Miracles do happen.
I am a believer of this irrefutable verity despite my not being a very pious person. With the events that had transpired in our family through the years, I have been convinced that God can always do the impossible. You just have to keep the faith.
Thursday, May 4, I received an sms from Johanna, my eldest niece when I was about to have my night training run at Daang Reyna. It contained the news and details about her mother, my sister. Jocelyn, Olen to us siblings, met a vehicular accident on her way to Manila Wednesday night and suffered from multiple fractures in her arm and leg. She was operated on and was initially stable but would soon have her fixation surgery according to the update. I immediately called my niece up for a clearer and full account of the mishap as I began feeling the weakness in my legs. There were several “What if’s” which popped out from my head and I only warded them off when I decided to push through with my run after the phone conversation.
The talk with my niece confirmed the mystery behind one’s existence, anointed to be long or cut short. It’s likewise an avouchment that each of us is given a chance to reflect on the hidden message of whatever unexpected circumstances we have encountered in the course of our lives. Once pondered on, we have the leeway to make the neccesary atonement and changes.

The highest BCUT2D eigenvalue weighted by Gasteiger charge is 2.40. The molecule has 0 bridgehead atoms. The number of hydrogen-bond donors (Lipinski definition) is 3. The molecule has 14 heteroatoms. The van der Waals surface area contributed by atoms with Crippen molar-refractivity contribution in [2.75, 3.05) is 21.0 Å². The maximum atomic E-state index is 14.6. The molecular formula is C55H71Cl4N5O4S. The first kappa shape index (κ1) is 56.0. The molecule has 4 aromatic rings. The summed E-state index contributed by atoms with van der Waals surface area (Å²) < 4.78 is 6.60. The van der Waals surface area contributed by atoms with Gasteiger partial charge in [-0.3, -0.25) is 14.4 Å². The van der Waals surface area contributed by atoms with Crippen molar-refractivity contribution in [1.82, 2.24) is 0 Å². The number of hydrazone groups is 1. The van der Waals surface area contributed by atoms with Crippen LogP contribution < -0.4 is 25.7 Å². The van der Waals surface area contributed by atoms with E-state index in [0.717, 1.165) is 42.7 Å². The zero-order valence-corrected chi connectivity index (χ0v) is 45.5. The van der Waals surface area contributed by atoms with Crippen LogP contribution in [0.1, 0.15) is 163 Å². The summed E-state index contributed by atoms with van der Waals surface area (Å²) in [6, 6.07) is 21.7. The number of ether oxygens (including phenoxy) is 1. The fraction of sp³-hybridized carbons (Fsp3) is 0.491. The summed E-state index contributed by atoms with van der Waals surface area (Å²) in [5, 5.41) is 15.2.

Well, I would not be giving a long narrative cum preach-like entry about one’s epiphany here for I don’t see myself a pundit on this matter. It’s enough to share with you that I am extremely happy and grateful that my eldest sister is still with us because of God’s intervention and she’s bent on recuperating fast. Her faith did not show sign of dwindling when we personally visited her yesterday at Mother Seton Hospital in Naga City.
It was practially an emergency overnight road trip last Saturday from Manila to Camarines Sur to solely show our concern, support and love to her and her family.
A very brief reunion of sort for us, it’s a rare opportunity that we couldn’t allow to simply slip away. We failed to see our brother Joseph, who also drove all the way from Manila to Naga with his daughter to be with Olen Saturday afternoon while our group was still travelling. As you can see, the trip also became a window for me to readmire the rural ambiance and nature which was a part of my younger years when I would regularly go home to Bicol via southroad.
Full twelve hours of stay in Naga City, inclusive of the six-hour stay in an apartelle. This was all that we could allot, yet we made it worthwhile. Our visit made Olen in high spirits and stronger. The latter adjective describing what she truly is to me as the youngest of the family. Secretly called “The Iron Lady” by me when I was under her guardianship in my last two years in Bicol University High School (BUHS), she became a living testimony to the maxims “No guts, no glory” and “Only the strong survive.” Olen is a fragment of me. I am who and what I am today because she reinforced and impressed in me the good values our parents taught us. Thus, I cannot bear to see her in agony and just give up without a good fight. It would be out of character.
We said our goodbyes and left the room all controlling ourselves to be emotional for we would rather be exchanging jokes and amusing stories than be serious. Then, after a couple of minutes I returned to her bed and seized that once-in-a-lifetime moment as her sister. I kissed her forehead and whispered “I love you.”